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Thread: table saw question

  1. #16

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    I do dig those rearmounted motors. They allow a dual bevel too.

    You should check out the Makita 12"SCMS. The most recent issue of Fine Wood Working did a comparison of 12" sliders and this one rated highest (the Bosch was a close second).

    The past 3-4 years, the Mak and the Bosch have run neck and neck in the SCMS category.

    Either co makes fantastic products.
    (important note: I'm not a pro)

  2. #17
    DIY Junior Member Marv's Avatar
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    Quote Originally Posted by jimbo View Post
    I have a left index finger which points just a little east of straight ahead! And that was done with a hand saw! Just think what I could do with a power saw!
    I bought a new hand saw a couple of years ago. Small blade and extremely sharp. While building a Habitat house, I cut myself about 4 times with it. Very embarrasing!

  3. #18
    DIY Junior Member Marv's Avatar
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    Quote Originally Posted by Mikey View Post
    Yeah, but how about a compound miter for an outside corner on a 16' length of crown molding?
    In Fine Homebuilding, I saw a guy make his own wood miter box to hold 14" crown and then cut it with a hand saw.

  4. #19
    Aspiring Old Fart, EE, computer & networking geek Mikey's Avatar
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    Default The ultimate safe table saw

    I still don't believe this:

    http://www.sawstop.com/

    Watch the "Hot Dog" video first... then the "Why SawStop" for some amazing statistics.
    Last edited by Mikey; 05-12-2008 at 03:26 PM.

  5. #20
    Retired Defense Industry Engineer jadnashua's Avatar
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    It works, I've seen it at a trade show. They tried to sell it to saw manufacturers. I think they eventually ended up building their own with it in it. There was an article in Popular Science years ago.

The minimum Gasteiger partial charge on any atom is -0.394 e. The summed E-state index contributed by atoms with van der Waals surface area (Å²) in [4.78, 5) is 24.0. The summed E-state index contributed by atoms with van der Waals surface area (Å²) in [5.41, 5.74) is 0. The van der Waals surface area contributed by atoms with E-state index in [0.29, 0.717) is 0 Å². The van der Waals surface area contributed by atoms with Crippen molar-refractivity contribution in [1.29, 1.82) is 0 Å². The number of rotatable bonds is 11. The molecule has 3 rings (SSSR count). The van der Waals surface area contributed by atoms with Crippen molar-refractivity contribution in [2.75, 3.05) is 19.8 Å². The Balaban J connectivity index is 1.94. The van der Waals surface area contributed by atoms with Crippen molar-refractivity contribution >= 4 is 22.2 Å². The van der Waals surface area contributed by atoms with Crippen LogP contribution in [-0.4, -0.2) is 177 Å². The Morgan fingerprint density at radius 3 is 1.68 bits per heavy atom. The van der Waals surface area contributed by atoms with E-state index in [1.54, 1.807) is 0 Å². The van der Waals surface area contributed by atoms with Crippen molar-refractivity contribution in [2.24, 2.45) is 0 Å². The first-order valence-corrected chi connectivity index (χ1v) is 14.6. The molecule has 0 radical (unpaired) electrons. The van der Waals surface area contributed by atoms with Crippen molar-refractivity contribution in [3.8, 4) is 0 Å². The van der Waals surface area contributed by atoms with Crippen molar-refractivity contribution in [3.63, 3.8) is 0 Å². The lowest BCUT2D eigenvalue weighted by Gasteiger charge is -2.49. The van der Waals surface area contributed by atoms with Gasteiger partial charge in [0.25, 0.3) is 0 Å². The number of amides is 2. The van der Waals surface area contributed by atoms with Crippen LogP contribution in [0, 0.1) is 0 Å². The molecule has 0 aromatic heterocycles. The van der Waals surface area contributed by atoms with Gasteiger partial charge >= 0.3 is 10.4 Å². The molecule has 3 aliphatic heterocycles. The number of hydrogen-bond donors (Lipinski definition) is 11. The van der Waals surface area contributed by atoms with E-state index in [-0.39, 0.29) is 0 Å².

Jim DeBruycker
    Important note - I'm not a pro
    Retired Defense Industry Engineer; Schluter 2.5-day Workshop Completed 2013, 2014

  6. #21
    Aspiring Old Fart, EE, computer & networking geek Mikey's Avatar
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    You're right - they build the entire saw, and claim it's the best saw out there, even not considering the safety of it. From what I've seen, I believe them. It's pretty pricey, but if you run a cabinet shop, it doesn't take too many 6-figure lawsuits to justify $3K for a top-notch saw.

  7. #22
    DIY Junior Member Marv's Avatar
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    It works, I've seen it at a trade show. They tried to sell it to saw manufacturers. I think they eventually ended up building their own with it in it. There was an article in Popular Science years ago

    I'll bet they didn't demonstrate it very often. It is a big job and big bucks to replace the locking mechanism after it kicks in.

  8. #23

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    I didn't think the locking mechanism needs replacement. The blade certainly does, though.

    They just came out with an 'economy' contractor saw for the bargain price of $1800!!! They're also working on bandsaw and chopsaw.

    A lot of tablesaw haters also like the Eurekazone system (www.eurekazone.com) . It's basically a system of rails and guides that converts your circular saw to a tablesaw/radial/panel saw replacement. By keeping the wood stationary and moving the blade (facing down) the cuts are safer.

    The system works well for the space-constrained. Highly portable.
    (important note: I'm not a pro)

  9. #24
    Aspiring Old Fart, EE, computer & networking geek Mikey's Avatar
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    Quote Originally Posted by Marv View Post
    I'll bet they didn't demonstrate it very often. It is a big job and big bucks to replace the locking mechanism after it kicks in.
    Not so. $69 for the new "cartridge", which is the brake assembly, and it's a 2-minute job to replace it. I'm not even sure you'd have to replace the blade, although they say you do.

  10. #25

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    Hmm, $70, a new blade, and the time to replace everything is worth me keeping my fingers.

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